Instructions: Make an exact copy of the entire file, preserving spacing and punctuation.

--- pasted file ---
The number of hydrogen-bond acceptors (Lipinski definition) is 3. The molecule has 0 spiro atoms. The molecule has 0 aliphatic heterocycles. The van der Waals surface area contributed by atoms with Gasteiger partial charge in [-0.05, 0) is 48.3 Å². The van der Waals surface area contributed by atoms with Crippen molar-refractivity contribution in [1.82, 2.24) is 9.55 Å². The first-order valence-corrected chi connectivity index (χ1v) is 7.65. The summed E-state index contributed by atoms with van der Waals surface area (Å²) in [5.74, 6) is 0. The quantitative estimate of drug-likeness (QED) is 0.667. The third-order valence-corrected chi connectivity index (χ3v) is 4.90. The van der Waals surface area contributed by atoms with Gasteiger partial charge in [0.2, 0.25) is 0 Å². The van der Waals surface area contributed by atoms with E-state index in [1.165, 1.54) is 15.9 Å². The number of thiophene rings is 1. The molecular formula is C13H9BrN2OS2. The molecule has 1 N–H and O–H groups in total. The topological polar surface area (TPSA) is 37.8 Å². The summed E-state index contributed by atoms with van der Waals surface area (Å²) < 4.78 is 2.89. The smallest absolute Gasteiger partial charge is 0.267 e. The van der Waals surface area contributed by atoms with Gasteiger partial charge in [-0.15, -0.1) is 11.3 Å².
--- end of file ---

The number of hydrogen-bond acceptors (Lipinski definition) is 3. The molecule has 0 spiro atoms. The molecule has 0 aliphatic heterocycles. The van der Waals surface area contributed by atoms with Gasteiger partial charge in [-0.05, 0) is 48.3 Å². The van der Waals surface area contributed by atoms with Crippen molar-refractivity contribution in [1.82, 2.24) is 9.55 Å². The first-order valence-corrected chi connectivity index (χ1v) is 7.65. The summed E-state index contributed by atoms with van der Waals surface area (Å²) in [5.74, 6) is 0. The quantitative estimate of drug-likeness (QED) is 0.667. The third-order valence-corrected chi connectivity index (χ3v) is 4.90. The van der Waals surface area contributed by atoms with Gasteiger partial charge in [0.2, 0.25) is 0 Å². The van der Waals surface area contributed by atoms with E-state index in [1.165, 1.54) is 15.9 Å². The number of thiophene rings is 1. The molecular formula is C13H9BrN2OS2. The molecule has 1 N–H and O–H groups in total. The topological polar surface area (TPSA) is 37.8 Å². The summed E-state index contributed by atoms with van der Waals surface area (Å²) < 4.78 is 2.89. The smallest absolute Gasteiger partial charge is 0.267 e. The van der Waals surface area contributed by atoms with Gasteiger partial charge in [-0.15, -0.1) is 11.3 Å².